Bike Score: 73
The city of Chicago has one of the most intensive bike plans of all the cities on this list. The Chicago Streets for Cycling Plan 2020 calls for a 645-mile bike network to be in place by this year. The goal is to provide residents with safe biking within a half-mile of all households, create more bikeways where people live, and build more bike infrastructure where ridership is high. Chicago’s long history of supporting bikes dates back to the 1860s when bicycles were first invented. By 1900, 54 bike clubs had sprung up. That enthusiasm has only grown, and Chicago remains one of the premier cycling destinations in the country.
Cyclists can enjoy hundreds of miles of protected bike lanes and scenic routes like the 18-mile Lakefront Trail, a multi-use path along Lake Michigan. Learn how to ride on a bicycle track with a class at the Ed Rudolph Velodrome. For mountain bikers, the pump track at Clark Park or the trails around the Waterfall Glen Preserve offers rugged and exciting off-road adventures.
To meet like-minded bicyclists, attend Chicago’s monthly Critical Mass, a decades-long tradition where hundreds of cyclists gather to ride the streets.
Chicago at a glance:
- Cost of living: 23% higher than the national average
- Median sales price of homes: $329,000
- Median cost of rent: $1,761
Bike Score: 73
The Mile High City is one of the most bike-friendly cities in the US thanks to Denver’s dedication to prioritizing bikes in its Denver Moves: Bicycles Program. Goals include increasing walking and biking as a commuting option by 15%, ensuring that all households are within a quarter-mile of a high comfort bikeway, and reducing traffic deaths and serious injuries by 2030. Between 2019 and 2023, the city aims to increase bikeways by 125 miles; it already has 196 miles of on-street bike lanes.
Denver mountain bikers or gravel grinders have a wealth of trails and mountain biking parks to test their technical skills and courage. Off-road adventurers can explore the 71-mile High Line Canal Trail, one of the longest urban trails in America, which offers convenient access points to other connecting trails.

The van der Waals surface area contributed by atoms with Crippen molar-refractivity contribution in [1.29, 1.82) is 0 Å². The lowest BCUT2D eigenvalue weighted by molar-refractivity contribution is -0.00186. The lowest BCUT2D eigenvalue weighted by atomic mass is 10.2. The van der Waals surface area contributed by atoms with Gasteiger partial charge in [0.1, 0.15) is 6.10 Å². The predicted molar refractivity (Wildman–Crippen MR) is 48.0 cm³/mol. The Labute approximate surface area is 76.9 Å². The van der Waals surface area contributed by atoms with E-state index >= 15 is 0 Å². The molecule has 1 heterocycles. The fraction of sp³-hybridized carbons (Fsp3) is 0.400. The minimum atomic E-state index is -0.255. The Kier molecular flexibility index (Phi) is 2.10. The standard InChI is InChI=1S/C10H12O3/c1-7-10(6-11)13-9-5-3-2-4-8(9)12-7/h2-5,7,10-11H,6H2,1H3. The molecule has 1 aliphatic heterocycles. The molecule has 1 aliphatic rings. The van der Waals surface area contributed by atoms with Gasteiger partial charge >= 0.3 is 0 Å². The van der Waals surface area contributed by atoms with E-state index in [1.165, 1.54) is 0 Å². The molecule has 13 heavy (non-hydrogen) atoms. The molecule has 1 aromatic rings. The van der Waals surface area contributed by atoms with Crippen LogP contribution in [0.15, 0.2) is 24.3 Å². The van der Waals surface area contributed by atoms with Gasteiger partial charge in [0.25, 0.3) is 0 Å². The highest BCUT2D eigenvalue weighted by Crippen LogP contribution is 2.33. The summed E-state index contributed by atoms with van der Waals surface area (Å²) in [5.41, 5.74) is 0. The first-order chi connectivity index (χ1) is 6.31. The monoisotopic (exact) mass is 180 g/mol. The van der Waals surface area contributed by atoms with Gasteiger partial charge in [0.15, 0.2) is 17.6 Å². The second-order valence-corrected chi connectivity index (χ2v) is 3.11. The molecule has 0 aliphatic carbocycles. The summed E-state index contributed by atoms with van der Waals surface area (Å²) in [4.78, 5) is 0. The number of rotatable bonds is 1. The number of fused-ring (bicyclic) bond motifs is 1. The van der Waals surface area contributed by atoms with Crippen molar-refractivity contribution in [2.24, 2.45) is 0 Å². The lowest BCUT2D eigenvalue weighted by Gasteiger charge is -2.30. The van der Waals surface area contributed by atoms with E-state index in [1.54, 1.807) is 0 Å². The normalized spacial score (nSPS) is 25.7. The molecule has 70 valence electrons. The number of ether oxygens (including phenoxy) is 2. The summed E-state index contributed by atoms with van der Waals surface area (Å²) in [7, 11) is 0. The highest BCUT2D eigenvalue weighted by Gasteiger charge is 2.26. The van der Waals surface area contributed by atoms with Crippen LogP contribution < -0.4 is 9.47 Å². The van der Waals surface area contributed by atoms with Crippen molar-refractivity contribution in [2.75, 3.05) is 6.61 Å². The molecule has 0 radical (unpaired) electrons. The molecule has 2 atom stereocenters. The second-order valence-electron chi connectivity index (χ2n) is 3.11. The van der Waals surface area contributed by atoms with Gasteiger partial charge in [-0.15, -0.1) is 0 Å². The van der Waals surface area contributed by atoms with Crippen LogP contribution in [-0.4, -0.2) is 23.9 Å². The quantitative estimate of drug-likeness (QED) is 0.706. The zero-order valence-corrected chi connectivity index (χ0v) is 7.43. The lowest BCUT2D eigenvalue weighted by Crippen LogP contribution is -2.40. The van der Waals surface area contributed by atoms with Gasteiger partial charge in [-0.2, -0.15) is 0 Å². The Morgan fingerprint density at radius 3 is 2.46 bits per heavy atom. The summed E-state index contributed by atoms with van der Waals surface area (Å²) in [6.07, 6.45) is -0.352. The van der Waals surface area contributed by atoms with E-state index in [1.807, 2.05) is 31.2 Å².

Many cyclists venture into Boulder for long rides or climb the 3,000 feet to Golden’s Lookout Mountain. Test your legs and lungs by ascending the 14,000-feet climb to the top of Mt. Evans. While you’ll find plenty of local cycling groups, Denver is often a stop for professional bike races like the Colorado Classic.
Denver at a glance:
- Cost of living: 12% higher than the national average
- Median sales price of homes: $464,900
- Median cost of rent: $2,150
Bike Score: 72
San Francisco’s steep hills and famous streets have served as the backdrop for iconic bike films like MacaFrama, which showcases the world of high-stakes, brakeless fixed-gear riding, and Beasts of Burden, a documentary about the early ’90s bike messenger scene. San Francisco offers 448 total miles of bike lanes, mostly sharrows and striped, unprotected bike lanes (352 miles). Over the next two years, the city plans on doubling the miles of protected bike lanes.
Cyclists can join the San Francisco Bike Coalition to find safe biking routes and learn the ins and outs of riding in the city. Popular riding routes include Point Reyes, with stunning views of the Pacific Ocean, and a loop through the redwoods of Muir Woods National Park. Although crowded during peak seasons, biking across the Golden Gate Bridge is a rite of passage. For mountain bikers, there are pockets of dirt within the city, but there’s much better riding in Marin and San Rafael.
SF is home to huge cycling events, including AIDS/LifeCycle, a charity ride of 3,000 cyclists down the coast south to Los Angeles over a seven-day period. There’s also Scale Potrero Hill at Red Bull Bay Climb, where intrepid racers sprint up 21% grades. You can also spectate Mission Crit, one of the largest fixed-gear cycling events in America.
San Francisco at a glance:
- Cost of living: 80% higher than the national average
- Median sales price of homes: $1,310,500
- Median cost of rent: $4,500
*Prices and data as of June 2020
The bottom line
No matter what type of cycling you love, moving to one of the most bike-friendly cities in the U.S. offers serious perks. From diverse bike lane networks, lively local cycling communities, and innovative public policy initiatives, the best biking cities in the U.S. can help you make the most of your two-wheeled obsession.